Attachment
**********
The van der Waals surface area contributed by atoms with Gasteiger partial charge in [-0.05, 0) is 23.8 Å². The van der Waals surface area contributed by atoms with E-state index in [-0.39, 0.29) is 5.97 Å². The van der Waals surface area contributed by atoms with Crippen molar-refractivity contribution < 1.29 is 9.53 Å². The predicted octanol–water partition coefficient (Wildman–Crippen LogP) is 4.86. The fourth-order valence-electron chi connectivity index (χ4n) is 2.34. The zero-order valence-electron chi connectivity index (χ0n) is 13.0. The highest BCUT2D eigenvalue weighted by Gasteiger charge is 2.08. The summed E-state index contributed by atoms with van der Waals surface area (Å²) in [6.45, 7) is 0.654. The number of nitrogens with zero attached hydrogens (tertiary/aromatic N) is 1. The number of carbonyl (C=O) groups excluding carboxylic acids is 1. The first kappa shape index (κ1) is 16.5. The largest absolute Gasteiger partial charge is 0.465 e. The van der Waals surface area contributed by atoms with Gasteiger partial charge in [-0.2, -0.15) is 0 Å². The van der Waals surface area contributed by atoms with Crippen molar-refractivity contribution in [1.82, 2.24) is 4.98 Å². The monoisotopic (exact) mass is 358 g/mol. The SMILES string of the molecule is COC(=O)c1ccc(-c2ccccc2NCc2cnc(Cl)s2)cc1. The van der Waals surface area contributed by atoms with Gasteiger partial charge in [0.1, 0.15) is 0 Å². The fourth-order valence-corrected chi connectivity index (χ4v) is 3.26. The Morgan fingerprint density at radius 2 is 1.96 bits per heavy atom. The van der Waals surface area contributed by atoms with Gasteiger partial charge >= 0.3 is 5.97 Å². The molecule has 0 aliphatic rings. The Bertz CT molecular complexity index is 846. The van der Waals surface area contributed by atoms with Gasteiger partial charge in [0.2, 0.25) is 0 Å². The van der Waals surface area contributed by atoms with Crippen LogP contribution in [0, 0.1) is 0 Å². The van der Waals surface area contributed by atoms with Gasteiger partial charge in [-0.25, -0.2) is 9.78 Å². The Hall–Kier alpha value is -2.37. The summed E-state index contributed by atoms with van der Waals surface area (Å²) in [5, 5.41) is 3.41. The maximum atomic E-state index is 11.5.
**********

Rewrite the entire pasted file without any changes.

The van der Waals surface area contributed by atoms with Gasteiger partial charge in [-0.05, 0) is 23.8 Å². The van der Waals surface area contributed by atoms with E-state index in [-0.39, 0.29) is 5.97 Å². The van der Waals surface area contributed by atoms with Crippen molar-refractivity contribution < 1.29 is 9.53 Å². The predicted octanol–water partition coefficient (Wildman–Crippen LogP) is 4.86. The fourth-order valence-electron chi connectivity index (χ4n) is 2.34. The zero-order valence-electron chi connectivity index (χ0n) is 13.0. The highest BCUT2D eigenvalue weighted by Gasteiger charge is 2.08. The summed E-state index contributed by atoms with van der Waals surface area (Å²) in [6.45, 7) is 0.654. The number of nitrogens with zero attached hydrogens (tertiary/aromatic N) is 1. The number of carbonyl (C=O) groups excluding carboxylic acids is 1. The first kappa shape index (κ1) is 16.5. The largest absolute Gasteiger partial charge is 0.465 e. The van der Waals surface area contributed by atoms with Gasteiger partial charge in [-0.2, -0.15) is 0 Å². The van der Waals surface area contributed by atoms with Crippen molar-refractivity contribution in [1.82, 2.24) is 4.98 Å². The monoisotopic (exact) mass is 358 g/mol. The SMILES string of the molecule is COC(=O)c1ccc(-c2ccccc2NCc2cnc(Cl)s2)cc1. The van der Waals surface area contributed by atoms with Gasteiger partial charge in [0.1, 0.15) is 0 Å². The fourth-order valence-corrected chi connectivity index (χ4v) is 3.26. The Morgan fingerprint density at radius 2 is 1.96 bits per heavy atom. The van der Waals surface area contributed by atoms with Gasteiger partial charge >= 0.3 is 5.97 Å². The molecule has 0 aliphatic rings. The Bertz CT molecular complexity index is 846. The van der Waals surface area contributed by atoms with Gasteiger partial charge in [0.2, 0.25) is 0 Å². The van der Waals surface area contributed by atoms with Crippen LogP contribution in [0, 0.1) is 0 Å². The van der Waals surface area contributed by atoms with Gasteiger partial charge in [-0.25, -0.2) is 9.78 Å². The Hall–Kier alpha value is -2.37. The summed E-state index contributed by atoms with van der Waals surface area (Å²) in [5, 5.41) is 3.41. The maximum atomic E-state index is 11.5.